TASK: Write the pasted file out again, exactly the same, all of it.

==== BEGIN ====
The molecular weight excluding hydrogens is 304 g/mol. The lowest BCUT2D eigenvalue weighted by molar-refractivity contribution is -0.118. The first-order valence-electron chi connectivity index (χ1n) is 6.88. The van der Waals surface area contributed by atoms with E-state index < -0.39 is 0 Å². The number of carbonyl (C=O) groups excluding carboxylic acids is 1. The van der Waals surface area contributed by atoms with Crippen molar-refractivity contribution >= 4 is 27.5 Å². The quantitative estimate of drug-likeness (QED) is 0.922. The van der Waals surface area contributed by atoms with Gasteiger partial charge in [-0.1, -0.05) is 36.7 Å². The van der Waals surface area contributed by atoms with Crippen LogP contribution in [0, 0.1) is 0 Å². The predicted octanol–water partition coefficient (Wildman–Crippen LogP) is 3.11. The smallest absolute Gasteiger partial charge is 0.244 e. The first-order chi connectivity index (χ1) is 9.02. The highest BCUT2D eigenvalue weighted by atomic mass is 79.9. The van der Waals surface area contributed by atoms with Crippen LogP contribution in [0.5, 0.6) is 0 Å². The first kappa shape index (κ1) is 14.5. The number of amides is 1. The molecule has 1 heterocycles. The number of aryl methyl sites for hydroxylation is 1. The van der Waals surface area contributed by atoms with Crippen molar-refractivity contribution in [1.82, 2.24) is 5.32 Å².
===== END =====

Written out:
The molecular weight excluding hydrogens is 304 g/mol. The lowest BCUT2D eigenvalue weighted by molar-refractivity contribution is -0.118. The first-order valence-electron chi connectivity index (χ1n) is 6.88. The van der Waals surface area contributed by atoms with E-state index < -0.39 is 0 Å². The number of carbonyl (C=O) groups excluding carboxylic acids is 1. The van der Waals surface area contributed by atoms with Crippen molar-refractivity contribution >= 4 is 27.5 Å². The quantitative estimate of drug-likeness (QED) is 0.922. The van der Waals surface area contributed by atoms with Gasteiger partial charge in [-0.1, -0.05) is 36.7 Å². The van der Waals surface area contributed by atoms with Crippen LogP contribution in [0, 0.1) is 0 Å². The predicted octanol–water partition coefficient (Wildman–Crippen LogP) is 3.11. The smallest absolute Gasteiger partial charge is 0.244 e. The first-order chi connectivity index (χ1) is 9.02. The highest BCUT2D eigenvalue weighted by atomic mass is 79.9. The van der Waals surface area contributed by atoms with Crippen LogP contribution in [0.5, 0.6) is 0 Å². The first kappa shape index (κ1) is 14.5. The number of amides is 1. The molecule has 1 heterocycles. The number of aryl methyl sites for hydroxylation is 1. The van der Waals surface area contributed by atoms with Crippen molar-refractivity contribution in [1.82, 2.24) is 5.32 Å².